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Legislative Assembly holds clause-by-clause debate on pot bill

The Legislative Assembly’s standing committees on social development and government operations held a public clause-by-clause debate on Bill 6 – the Cannabis Legalization and Regulation Implementation Act – today with Minister of Justice Louis Sebert.

This comes after a series of public meetings across the territory last month seeking public input on the incoming cannabis legislation.

The MLAs proposed an amendment to the bill that would allow for the private retail sale of cannabis in the NWT.

Julie Green, MLA for Yellowknife Centre, said that during the consultation period, she heard that communities wanted the opportunity to have cannabis stores, and for them to be separate from liquor stores.

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“The small communities have the perception that if they had cannabis stores of their own, they would have the revenue that it generates and they could spend it on their own community priorities including wellness,” said Green.

“In Yellowknife there was a similar sentiment. Not so much that the money would be put aside for wellness, but that there be a vendorship opportunity given to the private sector and that it not be automatically assigned to the liquor commission, which is what the Minster has in mind now,” said Green.

Kieron Testart, MLA for Kam Lake said that the retail sale of cannabis a significant area of the bill that the public is concerned about.

“Bootlegging and illicit trade of drugs is a major concern, especially in small communities,” said Testart.

“And by expanding on the number of retail outlets for cannabis, we will allow a greater access to supply and further, competition may allow for lower price points, which would allow for further disruption of the illicit trade of cannabis in the NWT,” Testart said.

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This amendment wouldn’t prevent sale of cannabis through liquor stores, but the liquor commission would continue as the wholesaler.

Frame Lake MLA Kevin O’Reilly said he hadn’t heard unanimous support for cannabis stores in the small communities, but individuals did express interest, as well as the organized business community in Yellowknife.

Frederick Blake, Mackenzie Delta said he was unable to support the motion because communities in his riding weren’t in favor of it.

“As we toured the northern section of the territory, the majority of the communities that we visited weren’t in favor of this,” said Blake.

“I know it is the early stages of legalization but the communities I felt were kind of leery of the availability, especially to minors, “said Blake.

R.J. Simpson, MLA for Hay River North said that in small communities, people wanted to be able to control what comes into their community.

“It would also allow for a safe supply of cannabis to be sold legally in these communities, instead of just allowing drug dealers to remain in those communities, which is what’s happening now,” said Simpson.

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“And if you look at a harm reduction perspective, the liquor stores being only in regional centres has done nothing really to mitigate the harm caused by alcohol in the communities,” Simpson said.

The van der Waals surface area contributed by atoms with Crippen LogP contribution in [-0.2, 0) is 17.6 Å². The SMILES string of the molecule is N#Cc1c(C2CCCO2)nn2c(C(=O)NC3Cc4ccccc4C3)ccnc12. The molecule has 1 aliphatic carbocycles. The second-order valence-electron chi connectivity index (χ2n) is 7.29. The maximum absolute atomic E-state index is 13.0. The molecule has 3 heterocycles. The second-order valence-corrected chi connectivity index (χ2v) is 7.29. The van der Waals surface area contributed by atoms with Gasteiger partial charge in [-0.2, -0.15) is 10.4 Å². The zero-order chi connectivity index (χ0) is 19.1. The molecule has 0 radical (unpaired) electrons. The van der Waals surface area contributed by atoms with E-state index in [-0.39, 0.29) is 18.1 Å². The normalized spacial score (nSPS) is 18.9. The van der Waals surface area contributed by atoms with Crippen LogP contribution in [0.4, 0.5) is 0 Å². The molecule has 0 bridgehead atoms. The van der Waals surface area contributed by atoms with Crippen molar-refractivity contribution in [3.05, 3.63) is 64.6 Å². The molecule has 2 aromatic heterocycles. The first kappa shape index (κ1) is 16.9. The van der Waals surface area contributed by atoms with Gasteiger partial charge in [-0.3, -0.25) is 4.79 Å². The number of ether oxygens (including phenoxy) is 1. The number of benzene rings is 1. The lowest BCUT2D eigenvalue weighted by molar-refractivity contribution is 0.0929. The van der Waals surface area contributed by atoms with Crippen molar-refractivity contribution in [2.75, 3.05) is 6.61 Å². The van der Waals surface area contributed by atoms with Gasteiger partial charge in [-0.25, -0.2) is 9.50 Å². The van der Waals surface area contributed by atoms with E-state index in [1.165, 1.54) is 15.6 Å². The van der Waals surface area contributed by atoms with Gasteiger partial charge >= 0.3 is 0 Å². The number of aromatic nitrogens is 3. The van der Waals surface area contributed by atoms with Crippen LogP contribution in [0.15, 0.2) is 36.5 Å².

The small communities also see cannabis stores as an employment opportunity, said Simpson.

But Justice Minister Louis Sebert, who is also the MLA for Thebacha, said the primary goal of this legislation is not economic development, but to undercut organized crime.

“So I think we should be very careful not to suggest there’s a huge market waiting to be captured with lucrative returns to be had,” said minister Sebert.

“The notion that the market will be able to sustain stores on every corner like Starbucks needs to be challenged.
We also need to remember that cannabis is not coffee. I do not believe we should be rushing to support a retail landscape that could see cannabis on every corner. We don’t do this with retail for alcohol, ” said Sebert.

The sale of cannabis through liquor stores was supported by an “admittedly thin majority” of respondents to the GNWT’s public engagement, part of which was online, said Sebert.

“What is being proposed through this motion seems to be a replacement of ministerial discretion,” said minister Sebert.

But Testart said he believed this was a “balanced approach” that allows for ministerial control in deciding who gets to sell cannabis, and said he was disappointed they couldn’t find the common ground necessary to move forward on the motion.

“Cannabis is a major public health concern in the Northwest Territories, and the current approach of prohibition is failing,” Testart said.

Tom Beaulieu , MLA of Tu Nedhé – Wiilide said not allowing for private retail sale will support the illegal market for cannabis.
“If we’re serious about addressing that issue then we should allow stores in small communities,” said Beaulieu.
Another factor that hasn’t been discussed much is the displacement of alcohol, Beaulieu said.
“I’ve seen it. In my lifetime I’ve seen marijuana displace alcohol. Alcohol is legal and it’s devastating and it’s destroyed many of our communities, destroyed many families. There’s an opportunity here for that to be displaced,” said Beaulieu.
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